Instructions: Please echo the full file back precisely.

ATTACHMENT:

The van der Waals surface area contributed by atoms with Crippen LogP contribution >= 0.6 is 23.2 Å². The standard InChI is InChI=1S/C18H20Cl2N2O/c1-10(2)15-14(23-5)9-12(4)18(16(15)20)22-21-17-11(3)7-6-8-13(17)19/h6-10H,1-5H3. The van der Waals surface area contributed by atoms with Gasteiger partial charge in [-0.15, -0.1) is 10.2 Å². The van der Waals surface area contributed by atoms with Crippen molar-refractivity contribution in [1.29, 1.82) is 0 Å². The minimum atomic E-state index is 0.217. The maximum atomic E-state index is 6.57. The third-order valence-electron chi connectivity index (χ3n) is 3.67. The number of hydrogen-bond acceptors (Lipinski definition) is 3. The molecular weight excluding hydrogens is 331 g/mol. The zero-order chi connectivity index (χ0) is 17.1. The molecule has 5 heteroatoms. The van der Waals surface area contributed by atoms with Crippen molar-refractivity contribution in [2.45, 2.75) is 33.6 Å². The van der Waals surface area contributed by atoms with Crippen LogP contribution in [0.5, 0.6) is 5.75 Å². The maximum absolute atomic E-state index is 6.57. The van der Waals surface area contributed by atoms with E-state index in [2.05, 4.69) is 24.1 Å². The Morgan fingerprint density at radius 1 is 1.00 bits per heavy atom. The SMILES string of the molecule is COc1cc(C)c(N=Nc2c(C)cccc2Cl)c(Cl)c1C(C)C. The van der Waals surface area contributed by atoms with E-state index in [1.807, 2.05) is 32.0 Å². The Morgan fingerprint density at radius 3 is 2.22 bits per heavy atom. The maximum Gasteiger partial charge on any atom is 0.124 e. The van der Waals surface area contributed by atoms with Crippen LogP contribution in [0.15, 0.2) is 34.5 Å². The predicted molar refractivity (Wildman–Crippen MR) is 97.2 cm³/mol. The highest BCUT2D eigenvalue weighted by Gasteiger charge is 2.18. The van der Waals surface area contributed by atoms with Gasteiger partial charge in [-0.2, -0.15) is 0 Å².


The van der Waals surface area contributed by atoms with Crippen LogP contribution >= 0.6 is 23.2 Å². The standard InChI is InChI=1S/C18H20Cl2N2O/c1-10(2)15-14(23-5)9-12(4)18(16(15)20)22-21-17-11(3)7-6-8-13(17)19/h6-10H,1-5H3. The van der Waals surface area contributed by atoms with Gasteiger partial charge in [-0.15, -0.1) is 10.2 Å². The van der Waals surface area contributed by atoms with Crippen molar-refractivity contribution in [1.29, 1.82) is 0 Å². The minimum atomic E-state index is 0.217. The maximum atomic E-state index is 6.57. The third-order valence-electron chi connectivity index (χ3n) is 3.67. The number of hydrogen-bond acceptors (Lipinski definition) is 3. The molecular weight excluding hydrogens is 331 g/mol. The zero-order chi connectivity index (χ0) is 17.1. The molecule has 5 heteroatoms. The van der Waals surface area contributed by atoms with Crippen molar-refractivity contribution in [2.45, 2.75) is 33.6 Å². The van der Waals surface area contributed by atoms with Crippen LogP contribution in [0.5, 0.6) is 5.75 Å². The maximum absolute atomic E-state index is 6.57. The van der Waals surface area contributed by atoms with E-state index in [2.05, 4.69) is 24.1 Å². The Morgan fingerprint density at radius 1 is 1.00 bits per heavy atom. The SMILES string of the molecule is COc1cc(C)c(N=Nc2c(C)cccc2Cl)c(Cl)c1C(C)C. The van der Waals surface area contributed by atoms with E-state index in [1.807, 2.05) is 32.0 Å². The Morgan fingerprint density at radius 3 is 2.22 bits per heavy atom. The maximum Gasteiger partial charge on any atom is 0.124 e. The van der Waals surface area contributed by atoms with Crippen LogP contribution in [0.15, 0.2) is 34.5 Å². The predicted molar refractivity (Wildman–Crippen MR) is 97.2 cm³/mol. The highest BCUT2D eigenvalue weighted by Gasteiger charge is 2.18. The van der Waals surface area contributed by atoms with Gasteiger partial charge in [-0.2, -0.15) is 0 Å².